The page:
by Robin Lasky
, Contributing Reporter | March 23, 2021
Only 22% of hospitals were found to be compliant with a new price transparency rule that went into effect on January 1st of this year.
As anyone who has ever tried to price-comparison shop for medical care can attest, medical billing information can be extremely difficult to access and otherwise frustratingly opaque. It is not uncommon for a consumer to be entirely rebuffed by hospital staff when attempting to obtain advanced pricing quotes for contemplated procedures, and when such information can be obtained, it is usually only after considerable time and persistent effort.
In order to make this arena more equitable for consumers and in the hope of curbing the rising cost of healthcare, Centers for Medicaid and Medicare Services (CMS) issued the new rule in November of 2019 expanding on the categories of price information that hospitals were already required to publicly disclose under the ACA.
“Price transparency puts patients in control and supports competition on the basis of cost and quality, which can rein in the high cost of care," Seema Verma, CMS Administrator, said in a statement about the new regulation last October. "CMS’ action represents perhaps the most consequential healthcare reform in the last several decades.”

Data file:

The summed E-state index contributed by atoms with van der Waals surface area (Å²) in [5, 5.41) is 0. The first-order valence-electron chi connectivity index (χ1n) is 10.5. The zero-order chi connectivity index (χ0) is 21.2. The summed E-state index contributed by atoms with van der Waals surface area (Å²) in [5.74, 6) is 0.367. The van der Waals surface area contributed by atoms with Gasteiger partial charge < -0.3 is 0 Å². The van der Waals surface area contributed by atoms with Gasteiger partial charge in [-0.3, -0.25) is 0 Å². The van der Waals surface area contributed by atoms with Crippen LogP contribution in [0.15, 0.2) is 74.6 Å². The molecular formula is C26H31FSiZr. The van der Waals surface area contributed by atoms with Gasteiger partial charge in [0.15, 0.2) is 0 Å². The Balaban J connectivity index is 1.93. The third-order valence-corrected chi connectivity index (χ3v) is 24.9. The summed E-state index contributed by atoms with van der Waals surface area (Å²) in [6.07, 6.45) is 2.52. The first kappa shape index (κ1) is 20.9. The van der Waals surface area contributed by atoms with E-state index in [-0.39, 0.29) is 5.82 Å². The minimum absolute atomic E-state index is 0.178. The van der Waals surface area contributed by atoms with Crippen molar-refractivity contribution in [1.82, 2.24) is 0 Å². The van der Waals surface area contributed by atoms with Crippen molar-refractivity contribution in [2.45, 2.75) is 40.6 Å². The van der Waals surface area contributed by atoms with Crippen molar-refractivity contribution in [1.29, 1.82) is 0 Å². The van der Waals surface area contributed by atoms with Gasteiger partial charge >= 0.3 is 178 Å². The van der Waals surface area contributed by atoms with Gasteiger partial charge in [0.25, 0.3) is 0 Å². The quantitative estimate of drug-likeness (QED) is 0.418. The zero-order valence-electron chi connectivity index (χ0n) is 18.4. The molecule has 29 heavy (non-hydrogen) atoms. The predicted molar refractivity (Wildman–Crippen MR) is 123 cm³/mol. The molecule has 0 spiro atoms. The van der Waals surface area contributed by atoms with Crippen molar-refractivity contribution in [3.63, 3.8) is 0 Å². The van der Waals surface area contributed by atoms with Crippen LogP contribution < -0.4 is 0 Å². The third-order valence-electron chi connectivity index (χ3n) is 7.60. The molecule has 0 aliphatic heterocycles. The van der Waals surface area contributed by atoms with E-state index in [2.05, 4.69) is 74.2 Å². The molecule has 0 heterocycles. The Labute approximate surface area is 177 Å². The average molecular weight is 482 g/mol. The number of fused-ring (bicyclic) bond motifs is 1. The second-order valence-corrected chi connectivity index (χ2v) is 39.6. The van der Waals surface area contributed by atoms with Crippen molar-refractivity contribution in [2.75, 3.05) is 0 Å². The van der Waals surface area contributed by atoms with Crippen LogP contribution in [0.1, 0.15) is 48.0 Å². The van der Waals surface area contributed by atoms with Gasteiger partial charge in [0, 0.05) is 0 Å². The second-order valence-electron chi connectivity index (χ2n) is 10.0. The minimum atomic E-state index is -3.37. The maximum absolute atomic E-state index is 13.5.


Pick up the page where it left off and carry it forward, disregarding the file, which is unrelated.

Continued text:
Health Affairs, a peer reviewed journal with a focus on policy and analysis, conducted a review of the publicly available pricing information from a sample of 100 hospitals in order to analyze their level of compliance with the new regulatory requirements. The authors of the study found that, while interpreting the results most generously in favor of the hospitals, only 22 of them were in full compliance
, while 65 were determined to be unambiguously noncompliant.
“We are troubled by the finding that 65 of the nation’s 100 largest hospitals are clearly noncompliant with this regulation. These hospitals are industry leaders and may be setting the industrywide standard for (non)compliance; moreover, our assessment strategy was purposefully conservative, and our estimate of 65 percent noncompliance is almost certainly an underestimate,” the authors of the Health Affairs study concluded.
In a departure from CMS’s prior guidance
, which only required the gross rates reflected in the hospital’s chargemaster to be made publicly available, the new rule requires
hospitals to additionally publish cash discount rates, negotiated rates specific to each third-party payer, e.g., insurers, and the minimum and maximum rates for each item or service that a hospital has negotiated with third-party payers more generally.